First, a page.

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Messages - Brian Bi

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16
Ch 3 / Re: Problem of the week 4b
« on: February 01, 2013, 12:13:33 AM »
Add and subtract the first and second equations to obtain:
\begin{align}
(y+z)'' + K(y+z) &= 0 \label{added} \\
(y-z)'' + (K+2L)(y-z) &= 0 \label{subtracted}
\end{align}
Since $K, L > 0$, both equations are of the form $u'' + \omega^2 u = 0$, with general solution $u = A \cos (\omega t) + B \sin (\omega t)$. So the general solution to $(\ref{added})$ is
\begin{equation}
y+z = A \cos (\sqrt{K} t) + B \sin (\sqrt{K} t)
\end{equation}
and the general solution to $(\ref{subtracted})$ is
\begin{equation}
y - z = C \cos (\sqrt{K+2L} t) + D \sin(\sqrt{K+2L}t)
\end{equation}
Using the identities $y = \frac{1}{2}((y+z)+(y-z))$ and $z = \frac{1}{2}((y+z)-(y-z))$ we obtain the general solution to $(\ref{eq-1})$:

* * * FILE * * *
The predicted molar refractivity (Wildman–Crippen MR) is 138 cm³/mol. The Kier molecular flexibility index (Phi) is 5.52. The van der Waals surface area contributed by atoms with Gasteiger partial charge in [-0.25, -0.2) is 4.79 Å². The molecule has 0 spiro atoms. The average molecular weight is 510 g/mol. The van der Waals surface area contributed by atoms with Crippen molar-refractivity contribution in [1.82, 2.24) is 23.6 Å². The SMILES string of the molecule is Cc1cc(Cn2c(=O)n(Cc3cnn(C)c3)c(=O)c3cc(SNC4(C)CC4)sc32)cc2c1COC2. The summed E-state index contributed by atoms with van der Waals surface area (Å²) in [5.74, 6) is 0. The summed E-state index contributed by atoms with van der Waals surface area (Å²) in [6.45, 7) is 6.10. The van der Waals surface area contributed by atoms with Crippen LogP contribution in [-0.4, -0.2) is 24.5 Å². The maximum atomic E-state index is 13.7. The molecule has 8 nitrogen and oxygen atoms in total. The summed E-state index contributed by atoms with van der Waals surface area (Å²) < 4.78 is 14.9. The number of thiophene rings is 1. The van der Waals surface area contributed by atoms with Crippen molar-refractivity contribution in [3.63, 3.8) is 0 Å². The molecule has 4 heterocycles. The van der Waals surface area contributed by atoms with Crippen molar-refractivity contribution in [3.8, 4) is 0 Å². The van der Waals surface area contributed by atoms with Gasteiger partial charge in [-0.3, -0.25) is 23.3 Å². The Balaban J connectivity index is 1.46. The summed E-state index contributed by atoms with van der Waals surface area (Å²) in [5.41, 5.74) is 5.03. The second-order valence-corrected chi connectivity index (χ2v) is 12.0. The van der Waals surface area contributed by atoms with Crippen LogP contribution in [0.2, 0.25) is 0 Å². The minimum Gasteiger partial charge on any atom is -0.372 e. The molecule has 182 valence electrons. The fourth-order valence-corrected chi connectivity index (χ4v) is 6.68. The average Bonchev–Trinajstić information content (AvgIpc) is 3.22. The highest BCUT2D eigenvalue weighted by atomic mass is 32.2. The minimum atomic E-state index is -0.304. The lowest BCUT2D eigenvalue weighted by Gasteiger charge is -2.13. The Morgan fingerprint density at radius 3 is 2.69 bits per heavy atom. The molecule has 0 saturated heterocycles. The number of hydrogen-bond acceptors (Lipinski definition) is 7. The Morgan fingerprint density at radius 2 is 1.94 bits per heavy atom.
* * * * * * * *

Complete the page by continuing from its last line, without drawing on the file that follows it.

\begin{align}
y &= A' \cos(\omega_1 t) + B' \sin(\omega_1 t) + C' \cos(\omega_2 t) + D' \sin(\omega_2 t) \\
z &= A' \cos(\omega_1 t) + B' \sin(\omega_1 t) - C' \cos(\omega_2 t) - D' \sin(\omega_2 t)
\end{align}
where $A' = A/2$ and so on, and the frequencies are $\omega_1 = \sqrt{K}$, and $\omega_2 = \sqrt{K+2L}$.

17
Ch 3 / Re: Problem of the week 4a
« on: January 31, 2013, 07:40:19 PM »
The amplitude $\sqrt{A^2 + B^2}$ is then:
\begin{align}
\sqrt{A^2+ B^2} &= \left[\left(\frac{\omega^2 - \beta^2}{(\omega^2-\beta^2)^2 + (\alpha \beta)^2}\right)^2 + \left(\frac{\alpha\beta}{(\omega^2 -\beta^2)^2 + (\alpha \beta)^2}\right)^2\right]^{1/2} \\
&= \left[\frac{(\omega^2 - \beta^2)^2 + (\alpha\beta)^2}{((\omega^2-\beta^2)^2+(\alpha\beta)^2)^2}\right]^{1/2} \\
&= ((\omega^2 - \beta^2)^2 + (\alpha \beta)^2)^{-1/2}
\end{align}
This will be maximized if we minimize the expression $(\omega^2 - \beta^2)^2 + (\alpha \beta)^2$, which we expand to give